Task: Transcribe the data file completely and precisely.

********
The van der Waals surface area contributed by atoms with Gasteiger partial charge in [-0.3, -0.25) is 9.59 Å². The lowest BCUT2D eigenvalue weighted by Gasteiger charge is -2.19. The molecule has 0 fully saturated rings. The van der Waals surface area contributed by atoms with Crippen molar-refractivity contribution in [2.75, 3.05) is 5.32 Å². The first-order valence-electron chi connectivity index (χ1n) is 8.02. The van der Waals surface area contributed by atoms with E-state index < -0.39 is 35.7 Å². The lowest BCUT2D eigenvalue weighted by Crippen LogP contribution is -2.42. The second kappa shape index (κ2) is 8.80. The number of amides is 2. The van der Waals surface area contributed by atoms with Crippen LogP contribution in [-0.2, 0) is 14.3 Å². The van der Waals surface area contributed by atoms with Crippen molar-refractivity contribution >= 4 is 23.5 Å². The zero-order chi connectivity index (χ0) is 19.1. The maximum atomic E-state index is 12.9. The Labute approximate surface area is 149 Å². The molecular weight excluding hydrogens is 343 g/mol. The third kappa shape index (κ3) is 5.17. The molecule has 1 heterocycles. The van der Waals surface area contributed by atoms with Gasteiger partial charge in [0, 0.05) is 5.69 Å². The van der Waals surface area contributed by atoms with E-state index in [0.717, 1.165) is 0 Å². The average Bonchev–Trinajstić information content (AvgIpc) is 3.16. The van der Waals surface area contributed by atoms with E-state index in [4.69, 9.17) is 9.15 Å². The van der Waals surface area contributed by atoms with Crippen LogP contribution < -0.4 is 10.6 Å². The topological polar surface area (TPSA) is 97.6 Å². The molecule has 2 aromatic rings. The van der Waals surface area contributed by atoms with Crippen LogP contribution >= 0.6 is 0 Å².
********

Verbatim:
The van der Waals surface area contributed by atoms with Gasteiger partial charge in [-0.3, -0.25) is 9.59 Å². The lowest BCUT2D eigenvalue weighted by Gasteiger charge is -2.19. The molecule has 0 fully saturated rings. The van der Waals surface area contributed by atoms with Crippen molar-refractivity contribution in [2.75, 3.05) is 5.32 Å². The first-order valence-electron chi connectivity index (χ1n) is 8.02. The van der Waals surface area contributed by atoms with E-state index < -0.39 is 35.7 Å². The lowest BCUT2D eigenvalue weighted by Crippen LogP contribution is -2.42. The second kappa shape index (κ2) is 8.80. The number of amides is 2. The van der Waals surface area contributed by atoms with Crippen LogP contribution in [-0.2, 0) is 14.3 Å². The van der Waals surface area contributed by atoms with Crippen molar-refractivity contribution >= 4 is 23.5 Å². The zero-order chi connectivity index (χ0) is 19.1. The maximum atomic E-state index is 12.9. The Labute approximate surface area is 149 Å². The molecular weight excluding hydrogens is 343 g/mol. The third kappa shape index (κ3) is 5.17. The molecule has 1 heterocycles. The van der Waals surface area contributed by atoms with Gasteiger partial charge in [0, 0.05) is 5.69 Å². The van der Waals surface area contributed by atoms with E-state index in [0.717, 1.165) is 0 Å². The average Bonchev–Trinajstić information content (AvgIpc) is 3.16. The van der Waals surface area contributed by atoms with E-state index in [4.69, 9.17) is 9.15 Å². The van der Waals surface area contributed by atoms with Crippen LogP contribution < -0.4 is 10.6 Å². The topological polar surface area (TPSA) is 97.6 Å². The molecule has 2 aromatic rings. The van der Waals surface area contributed by atoms with Crippen LogP contribution >= 0.6 is 0 Å².